Leung Ben v. O’Brien; G.R. No. 13602. April 6, 1918


P. J. O’Brien instituted an action to in the Court of First Instance of the city of Manila to recover of Leung Ben the sum of P15,000, alleged to have been lost by the plaintiff to the defendant in a series of gambling, banking, and percentage games. against the property of the defendant, on the ground that the latter was about to depart from the Philippine Islands with intent to defraud his creditors. The plaintiff  asked for an attachment against the property of the defendant, on the ground that the latter was about to depart from the Philippine Islands with intent to defraud his creditors. The attachment was issued. The petitioner, Leung Ben, moved the court to quash the attachment for the reason that attachment was issued requires that there should be a “cause of action arising upon contract, express or implied.” The contention of the petitioner is that the statutory action to recover money lost at gaming is not such an action as is contemplated in this provision, and he insists that the original complaint shows on its face that the remedy of attachment is not available in aid thereof; that the Court of First Instance acted in excess of its jurisdiction in granting the writ of attachment; that the petitioner has no plain, speedy, and adequate remedy by appeal or otherwise; and that consequently the writ of certiorari supplies the appropriate remedy for this relief.


Whether or not the statutory obligation to restore money won at gaming is an obligation arising from contract, express or implied. (Whether the restoration of the money arises from ART 1157)


Yes. In permitting the recovery money lost at play, Act No. 1757 has introduced modifications in the application of Articles 1798, 1801, and 1305 of the Civil Code.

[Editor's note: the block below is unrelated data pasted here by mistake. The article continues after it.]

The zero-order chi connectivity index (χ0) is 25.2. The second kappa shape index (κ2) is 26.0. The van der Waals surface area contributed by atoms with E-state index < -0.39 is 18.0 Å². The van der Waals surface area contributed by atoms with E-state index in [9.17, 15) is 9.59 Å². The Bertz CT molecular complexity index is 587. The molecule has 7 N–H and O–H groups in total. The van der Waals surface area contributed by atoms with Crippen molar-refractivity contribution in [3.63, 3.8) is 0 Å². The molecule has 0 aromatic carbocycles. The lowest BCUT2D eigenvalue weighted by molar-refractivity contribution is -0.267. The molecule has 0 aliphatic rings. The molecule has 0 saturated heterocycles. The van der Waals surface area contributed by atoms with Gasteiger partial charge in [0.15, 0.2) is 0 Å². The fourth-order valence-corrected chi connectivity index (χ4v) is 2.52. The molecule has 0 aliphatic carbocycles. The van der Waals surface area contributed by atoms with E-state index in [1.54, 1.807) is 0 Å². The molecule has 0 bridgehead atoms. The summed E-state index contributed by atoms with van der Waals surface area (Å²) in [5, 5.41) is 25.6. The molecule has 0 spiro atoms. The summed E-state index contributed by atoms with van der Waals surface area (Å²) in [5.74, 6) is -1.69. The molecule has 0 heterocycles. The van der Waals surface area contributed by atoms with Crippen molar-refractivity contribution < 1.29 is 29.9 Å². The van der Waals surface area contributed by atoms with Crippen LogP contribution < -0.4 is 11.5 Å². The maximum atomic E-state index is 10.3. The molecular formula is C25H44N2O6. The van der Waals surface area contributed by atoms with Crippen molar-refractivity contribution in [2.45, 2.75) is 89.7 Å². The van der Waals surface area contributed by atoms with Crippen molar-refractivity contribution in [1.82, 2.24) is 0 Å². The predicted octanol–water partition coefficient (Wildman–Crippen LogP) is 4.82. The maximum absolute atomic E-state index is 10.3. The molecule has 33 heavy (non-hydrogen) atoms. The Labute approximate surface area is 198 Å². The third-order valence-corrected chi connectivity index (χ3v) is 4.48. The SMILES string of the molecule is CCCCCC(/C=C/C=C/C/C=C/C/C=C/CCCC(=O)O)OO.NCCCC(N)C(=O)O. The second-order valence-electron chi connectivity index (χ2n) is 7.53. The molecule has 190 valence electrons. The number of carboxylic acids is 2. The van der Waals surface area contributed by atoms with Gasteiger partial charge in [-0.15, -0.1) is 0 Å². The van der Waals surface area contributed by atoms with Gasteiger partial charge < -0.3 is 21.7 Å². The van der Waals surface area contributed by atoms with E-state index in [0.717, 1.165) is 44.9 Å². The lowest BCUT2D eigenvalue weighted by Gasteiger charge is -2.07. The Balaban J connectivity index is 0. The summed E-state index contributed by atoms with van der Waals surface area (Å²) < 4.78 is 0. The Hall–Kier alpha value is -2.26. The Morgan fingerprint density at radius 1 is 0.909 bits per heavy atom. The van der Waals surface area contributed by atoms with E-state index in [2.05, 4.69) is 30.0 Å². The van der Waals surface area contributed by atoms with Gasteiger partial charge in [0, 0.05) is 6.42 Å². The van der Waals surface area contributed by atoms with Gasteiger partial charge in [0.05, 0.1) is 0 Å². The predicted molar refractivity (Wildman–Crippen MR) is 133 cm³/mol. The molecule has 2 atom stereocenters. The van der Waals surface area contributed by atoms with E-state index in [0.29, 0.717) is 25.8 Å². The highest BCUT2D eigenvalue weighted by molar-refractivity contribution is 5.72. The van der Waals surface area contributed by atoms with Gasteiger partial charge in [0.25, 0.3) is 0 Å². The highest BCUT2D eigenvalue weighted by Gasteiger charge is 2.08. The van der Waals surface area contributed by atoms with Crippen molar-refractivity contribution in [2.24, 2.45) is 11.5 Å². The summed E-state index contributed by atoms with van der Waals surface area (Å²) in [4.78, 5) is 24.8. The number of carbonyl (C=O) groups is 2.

The first two of these articles relate to gambling contracts, while article 1305 treats of the nullity of contracts proceeding from a vicious or illicit consideration. Taking all these provisions together, it must be apparent that the obligation to return money lost at play has a decided affinity to contractual obligation; and the Court believes that it could, without violence to the doctrines of the civil law, be held that such obligations is an innominate quasi-contract. * no one shall be unjustly enriched or benefited at the expense of another*

It is however, unnecessary to place the decision on this ground. In the opinion of the Court, the cause of action stated in the complaint in the court below is based on a contract, express or implied, and is therefore of such nature that the court had authority to issue the writ of attachment. The application for the writ of certiorari must therefore be denied and the proceedings dismissed. 

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